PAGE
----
Which Wood Figure?

Which Wood Figure?

In last week’s issue of Woodworker’s Journal Weekly, Rob asked your opinion about wood grain and figure (and whether it agreed with his).

Yes, is the answer to that question for some of you. – Editor

“Quartersawn oak, either red or white. You have a good head on your shoulders.” – Ken Koehn

Or, yes with caveats. – Editor

“I like quartersawn oak but, when I have a chance to use it in a project ( such as a small box), I love to use bird’s-eye maple!” – Denny Grant

“I’m with you on quartersawn grain for red and white oak as well as a few special woods like sycamore.  Some other woods, such as hard maple, would bore me to death if it were quartersawn. For other species, though, I love curly grain when it’s available.” – Allen Wagner

“Like you, I am a huge fan of the look of quartersawn oak.  On the other hand, I have had some limited experience with other figures that were equally satisfying.  I was fortunate to find some maple with a tiger stripe figure that went into a case rebuild for a radio. Another time, by sanding down to 600-grit, I was able to uncover a wavy pattern in some ash in a flag case I made for my son.  Now I find myself looking for the hidden figure in all sorts of wood and stone, when I work in that medium for table tops.” – Lee Ohmart

Some were more open-minded. – Editor

“When I do a project, I get a picture in my mind of what it is I want to do. Maybe draw a rough sketch if it’s something bigger so I have an idea of how much wood I’ll need for it. Then my next stop is to paw through my own wood rack and see if I have anything that I think will do the project justice. If not, here in Chicago we are blessed with a place called Owl Hardwoods. They have aisles of many woods in various lengths, widths and thicknesses, mostly semi-rough-cut. Also many available in plain- and quartersawn. Each piece is also individually priced. I find an aisle with a wood that I think will look good (and that I can afford!) for my project and then start selecting pieces and picturing where each  will go on my project. I often buy a few extra as possible alternates for key areas. What doesn’t get used in the current project makes it in some future one. The cool and the bad thing is most of what’s in my rack are interesting pieces. When I need to do a quick and dirty project I’m looking through my supply thinking, ‘I don’t want to use a nice piece of wood like that for THIS project!’” – Bill Koski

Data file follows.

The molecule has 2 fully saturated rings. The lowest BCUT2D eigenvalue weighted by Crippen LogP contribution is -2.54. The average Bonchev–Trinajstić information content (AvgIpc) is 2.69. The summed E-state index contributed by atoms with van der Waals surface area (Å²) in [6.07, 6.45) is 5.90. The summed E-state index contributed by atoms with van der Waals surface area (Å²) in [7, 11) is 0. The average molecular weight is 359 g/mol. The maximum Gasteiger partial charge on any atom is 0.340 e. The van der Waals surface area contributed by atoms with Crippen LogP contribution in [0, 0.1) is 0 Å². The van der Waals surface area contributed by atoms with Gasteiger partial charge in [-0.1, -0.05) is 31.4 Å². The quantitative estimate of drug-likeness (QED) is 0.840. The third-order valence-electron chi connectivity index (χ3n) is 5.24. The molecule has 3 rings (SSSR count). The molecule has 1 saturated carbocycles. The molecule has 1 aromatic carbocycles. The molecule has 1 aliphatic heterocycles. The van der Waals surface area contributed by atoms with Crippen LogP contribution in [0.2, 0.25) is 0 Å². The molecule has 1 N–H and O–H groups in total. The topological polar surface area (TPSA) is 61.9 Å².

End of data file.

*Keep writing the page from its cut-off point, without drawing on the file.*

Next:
Or had a broader philosophy behind their preferences. – Editor

“I was lucky enough to be in the right place at the right time to accumulate wood from hurricane Hugo and a local sawmill. I have created a lot of great projects from the wood (all the Hugo wood is consumed now) and still have defined and undefined projects to create. My wonderful, talented wife is a good source of ideas, and it becomes my challenge to make them realized. One of the time-consuming aspects is finding what I need in what I have. Being from a sawmill, it is always a challenge to find straight and long enough. I have used my finger joint router bit frequently with a lot of grain judgment and, in one case, gluing together to make the final thickness I needed and, in others, being creative in the enhancement of knotholes, etc. All of this is to say, in my case, it has been a case of making the very best of what I have and therefore a bit more pride in the final product.” – Jeff Stikeleather

“I read your column on wood and grain preferences. I am a classically trained (read: apprenticeship in Germany and marquetry program in Italy many, many years ago) designer/maker with 40 years plus years working with clients and participating in shows. The ‘right grain pattern/cut’ is the one that makes the piece so magnificent that your client cannot stop touching and staring at it! Each species has its own variety of grain appearances and all must be selected based upon the appearance one is wanting to create. Thus, quartersawn oak is a fantastic choice if you wish to work in oak and have it appear very polished or noble. Flatsawn oak can make beautiful door panels if one pays attention to the arching grain pattern.  Mahogany or walnut crotch sawn as veneer can give a piece a spectacular look, and burls bring patterns that, when combined with other grain patterns, can result in showstopping pieces. So, if one stretches their imagination to include the many species and lumber cuts, there is no end to what can be created! Throw in sawn veneers, and the options are limitless!” – Clint Struthers

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